For those who want their notebook to make a statement, the Area 51m is available in six colors in addition to the standard gray model. We looked at the Majestic Blue model, which adds $61 to the price. For an extra $701, you can choose a Chameleon color scheme, which actually changes color with the light. Space Black, Conspiracy Blue, and Cyborg Green are also available. And, no, we're not making this up.

Power is the key to the Area 51m's success. Based on a desktop Pentium 4 processor that runs at 3.06GHz, the notebook is top-shelf all the way, with a 533MHz system bus (twice the speed of most other notebooks), 1GB of 266MHz memory, and a 40GB hard drive that sizzles at 5,400rpm. With 1GB of memory, the system's RAM slots are full. At more than $3,000, the Area 51m is among the most expensive notebooks available today, but if money is tight, you can save more than $500 by downgrading the configuration to a 2.4GHz processor.

Open the lid, and the center of attention is a 15-inch high-resolution screen fed by ATI's Mobility Radeon 9000 accelerator with 64MB of its own high-speed memory. The video system displays UXGA images in full color and can send a video stream to an external monitor at resolutions up to 2,048x1,536.

All of this firepower makes for one hot machine, figuratively and literally. The Area 51m starts up quickly, handles typical tasks with speed and grace, and never bogs down. On the other hand, the bottom heats up, and the trio of loud cooling fans is usually working overtime.

The media bay can house a variety of drives.

Alienware's distinctive logo adorns the lid.

Unfortunately, the system's battery can barely keep up with all this power. But because this high-performance gaming and graphics system is meant to be left on a table, short battery life and a hot underside aren't as detrimental as they would be with another class of notebooks, such as the thin-and-light Centrinos that we recently reviewed.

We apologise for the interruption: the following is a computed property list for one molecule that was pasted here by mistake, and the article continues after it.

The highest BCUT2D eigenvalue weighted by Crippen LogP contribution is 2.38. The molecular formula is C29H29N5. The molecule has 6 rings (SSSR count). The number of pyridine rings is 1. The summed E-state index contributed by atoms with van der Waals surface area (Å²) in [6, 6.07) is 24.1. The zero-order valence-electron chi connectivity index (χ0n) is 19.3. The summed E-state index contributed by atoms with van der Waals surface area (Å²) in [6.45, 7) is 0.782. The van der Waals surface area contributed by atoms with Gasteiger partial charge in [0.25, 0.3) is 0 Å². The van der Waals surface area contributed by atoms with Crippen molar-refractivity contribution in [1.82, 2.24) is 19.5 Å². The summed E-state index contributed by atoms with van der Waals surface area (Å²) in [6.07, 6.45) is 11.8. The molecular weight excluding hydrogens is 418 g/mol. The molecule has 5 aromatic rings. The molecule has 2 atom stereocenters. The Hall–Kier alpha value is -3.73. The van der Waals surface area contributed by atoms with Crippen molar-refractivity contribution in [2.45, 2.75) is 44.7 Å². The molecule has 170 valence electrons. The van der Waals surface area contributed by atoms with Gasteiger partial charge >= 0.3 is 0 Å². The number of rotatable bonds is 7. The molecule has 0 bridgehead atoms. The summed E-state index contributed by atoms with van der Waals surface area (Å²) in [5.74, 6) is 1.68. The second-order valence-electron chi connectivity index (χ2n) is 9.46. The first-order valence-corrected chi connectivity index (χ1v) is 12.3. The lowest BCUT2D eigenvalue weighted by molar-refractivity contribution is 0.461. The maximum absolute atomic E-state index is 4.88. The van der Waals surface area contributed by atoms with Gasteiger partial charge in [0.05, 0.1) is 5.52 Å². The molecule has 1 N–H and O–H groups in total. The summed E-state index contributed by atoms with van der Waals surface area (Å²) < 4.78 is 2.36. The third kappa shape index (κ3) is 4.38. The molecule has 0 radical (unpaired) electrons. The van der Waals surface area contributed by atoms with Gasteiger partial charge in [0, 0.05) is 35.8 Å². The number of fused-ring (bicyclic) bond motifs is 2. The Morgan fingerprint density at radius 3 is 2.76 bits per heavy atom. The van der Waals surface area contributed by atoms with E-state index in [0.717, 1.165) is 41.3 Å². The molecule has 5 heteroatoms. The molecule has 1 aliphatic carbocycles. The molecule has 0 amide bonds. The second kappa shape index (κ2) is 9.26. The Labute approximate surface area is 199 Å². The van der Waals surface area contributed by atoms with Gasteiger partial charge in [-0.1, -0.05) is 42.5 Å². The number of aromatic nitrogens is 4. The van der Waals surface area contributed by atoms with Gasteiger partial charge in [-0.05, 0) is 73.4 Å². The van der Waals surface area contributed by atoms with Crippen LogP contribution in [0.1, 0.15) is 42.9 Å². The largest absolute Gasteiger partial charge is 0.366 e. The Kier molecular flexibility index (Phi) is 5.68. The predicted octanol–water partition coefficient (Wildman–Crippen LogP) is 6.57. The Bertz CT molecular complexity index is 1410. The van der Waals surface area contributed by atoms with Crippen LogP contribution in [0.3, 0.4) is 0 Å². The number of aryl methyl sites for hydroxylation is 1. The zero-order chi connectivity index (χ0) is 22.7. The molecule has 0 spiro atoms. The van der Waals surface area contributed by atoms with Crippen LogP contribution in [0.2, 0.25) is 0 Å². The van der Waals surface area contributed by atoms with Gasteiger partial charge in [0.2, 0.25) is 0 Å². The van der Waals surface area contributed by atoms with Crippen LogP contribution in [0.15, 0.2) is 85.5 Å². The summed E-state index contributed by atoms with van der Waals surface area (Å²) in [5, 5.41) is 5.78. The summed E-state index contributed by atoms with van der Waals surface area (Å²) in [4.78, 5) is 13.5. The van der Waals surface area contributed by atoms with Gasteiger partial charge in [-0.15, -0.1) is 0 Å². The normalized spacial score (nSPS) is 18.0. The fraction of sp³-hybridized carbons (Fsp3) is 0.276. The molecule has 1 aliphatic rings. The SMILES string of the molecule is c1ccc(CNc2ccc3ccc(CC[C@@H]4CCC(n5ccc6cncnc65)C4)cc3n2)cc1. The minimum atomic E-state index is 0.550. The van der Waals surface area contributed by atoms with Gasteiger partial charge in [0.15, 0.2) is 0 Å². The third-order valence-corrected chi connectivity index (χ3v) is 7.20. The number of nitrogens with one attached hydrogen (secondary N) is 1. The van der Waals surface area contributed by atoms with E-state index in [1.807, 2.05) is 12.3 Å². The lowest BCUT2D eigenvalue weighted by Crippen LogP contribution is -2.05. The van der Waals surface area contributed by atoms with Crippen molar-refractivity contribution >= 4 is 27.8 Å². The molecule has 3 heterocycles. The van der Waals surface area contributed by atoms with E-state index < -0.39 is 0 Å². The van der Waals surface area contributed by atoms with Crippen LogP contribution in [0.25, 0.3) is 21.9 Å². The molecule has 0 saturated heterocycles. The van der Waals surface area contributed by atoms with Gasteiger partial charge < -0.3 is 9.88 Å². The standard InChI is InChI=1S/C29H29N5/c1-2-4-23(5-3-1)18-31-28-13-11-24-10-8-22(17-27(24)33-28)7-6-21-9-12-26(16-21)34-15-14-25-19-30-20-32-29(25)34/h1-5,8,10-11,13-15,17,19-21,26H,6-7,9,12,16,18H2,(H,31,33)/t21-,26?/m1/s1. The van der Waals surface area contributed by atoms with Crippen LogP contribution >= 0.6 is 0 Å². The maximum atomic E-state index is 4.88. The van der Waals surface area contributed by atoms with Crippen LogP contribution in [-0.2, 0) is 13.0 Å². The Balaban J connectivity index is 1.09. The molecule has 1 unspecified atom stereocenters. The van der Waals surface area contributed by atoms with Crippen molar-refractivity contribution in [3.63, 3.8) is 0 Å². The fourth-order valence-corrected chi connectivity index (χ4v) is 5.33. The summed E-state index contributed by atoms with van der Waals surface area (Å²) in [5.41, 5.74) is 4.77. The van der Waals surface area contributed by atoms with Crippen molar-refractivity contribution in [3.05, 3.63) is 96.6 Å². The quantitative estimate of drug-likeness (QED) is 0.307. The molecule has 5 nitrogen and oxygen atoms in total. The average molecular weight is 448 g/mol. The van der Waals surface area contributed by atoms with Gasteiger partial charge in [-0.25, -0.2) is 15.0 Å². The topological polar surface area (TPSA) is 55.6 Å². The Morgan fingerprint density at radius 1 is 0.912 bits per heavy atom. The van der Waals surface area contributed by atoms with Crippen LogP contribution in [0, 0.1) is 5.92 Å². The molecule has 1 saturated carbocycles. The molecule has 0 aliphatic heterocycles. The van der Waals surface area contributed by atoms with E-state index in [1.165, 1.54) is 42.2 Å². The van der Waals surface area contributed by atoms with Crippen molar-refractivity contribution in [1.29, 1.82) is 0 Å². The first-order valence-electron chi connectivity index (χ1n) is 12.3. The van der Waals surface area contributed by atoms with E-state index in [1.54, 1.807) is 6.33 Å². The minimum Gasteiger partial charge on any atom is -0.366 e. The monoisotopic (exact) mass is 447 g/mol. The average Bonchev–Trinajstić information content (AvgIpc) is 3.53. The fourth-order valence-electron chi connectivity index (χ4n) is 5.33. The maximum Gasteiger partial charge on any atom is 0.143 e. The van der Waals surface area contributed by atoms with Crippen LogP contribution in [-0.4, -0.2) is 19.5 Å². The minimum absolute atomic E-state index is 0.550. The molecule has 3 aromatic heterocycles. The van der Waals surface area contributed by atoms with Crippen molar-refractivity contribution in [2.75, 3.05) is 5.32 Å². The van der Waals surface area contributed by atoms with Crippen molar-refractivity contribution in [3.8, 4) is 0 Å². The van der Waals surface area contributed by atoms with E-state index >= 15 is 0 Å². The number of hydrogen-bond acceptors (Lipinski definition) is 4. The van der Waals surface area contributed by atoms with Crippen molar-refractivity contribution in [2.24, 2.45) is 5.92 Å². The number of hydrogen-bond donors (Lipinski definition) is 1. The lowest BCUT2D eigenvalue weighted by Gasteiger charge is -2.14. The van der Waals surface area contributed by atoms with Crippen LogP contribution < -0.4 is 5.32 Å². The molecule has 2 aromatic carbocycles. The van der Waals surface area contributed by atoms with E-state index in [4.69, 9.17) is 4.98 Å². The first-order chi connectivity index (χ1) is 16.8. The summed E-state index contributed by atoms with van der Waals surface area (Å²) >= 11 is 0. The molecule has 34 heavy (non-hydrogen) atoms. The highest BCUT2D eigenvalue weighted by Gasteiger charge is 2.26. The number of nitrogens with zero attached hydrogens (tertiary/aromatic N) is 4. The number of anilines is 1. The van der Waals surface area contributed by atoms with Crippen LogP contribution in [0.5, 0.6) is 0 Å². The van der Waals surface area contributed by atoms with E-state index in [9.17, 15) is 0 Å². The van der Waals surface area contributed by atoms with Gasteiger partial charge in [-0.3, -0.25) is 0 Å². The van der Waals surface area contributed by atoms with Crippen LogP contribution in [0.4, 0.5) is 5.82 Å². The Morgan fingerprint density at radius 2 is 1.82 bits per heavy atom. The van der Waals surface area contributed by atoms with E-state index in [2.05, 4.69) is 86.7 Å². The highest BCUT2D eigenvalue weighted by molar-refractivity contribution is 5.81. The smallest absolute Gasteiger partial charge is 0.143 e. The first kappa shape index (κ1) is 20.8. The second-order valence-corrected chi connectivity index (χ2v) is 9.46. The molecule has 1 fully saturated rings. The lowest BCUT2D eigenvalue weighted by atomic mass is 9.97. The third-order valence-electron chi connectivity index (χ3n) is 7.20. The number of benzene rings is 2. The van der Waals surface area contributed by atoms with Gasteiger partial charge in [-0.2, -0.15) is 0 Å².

There are ports aplenty on the edges of the Area 51m, including parallel, external monitor, composite video, FireWire, a quartet of USB 2.0 plugs, and a single Type II PC Card slot. Communications shouldn't be a problem, either, with a built-in 100Mbps Ethernet adapter and a 56K modem. You can get an additional combo 802.11a/b wireless card for a reasonable $61.

The Area 51m comes with Windows XP Professional but no basic productivity software. Alienware more than makes up for a lack of productivity software, however, with a terrific group of 50 basic games, from checkers and chess to Air Strike and Thunder Castle. You can also buy a copy of Office XP Pro from Alienware for a reasonable $350.

Mobile application performance
MobileMark2002 measures performance with the notebook unplugged and running on its battery. The Area 51m, however, could not complete MobileMark2002 with just its standard battery, a scenario we've encountered with other huge Pentium 4 notebooks, which are really meant to be left on your desk and plugged in. CNET Labs used two batteries to test the Area 51m on this benchmark. With two batteries, the Area 51m did very well in MobileMark2002. Its 184 score, which is fast for a Pentium 4-based system, was not enough to beat the Acer TravelMate 803LCi in this test. (The TravelMate 803LCi features the new Pentium M, one-third of the Centrino triad, and it was tested with one battery.)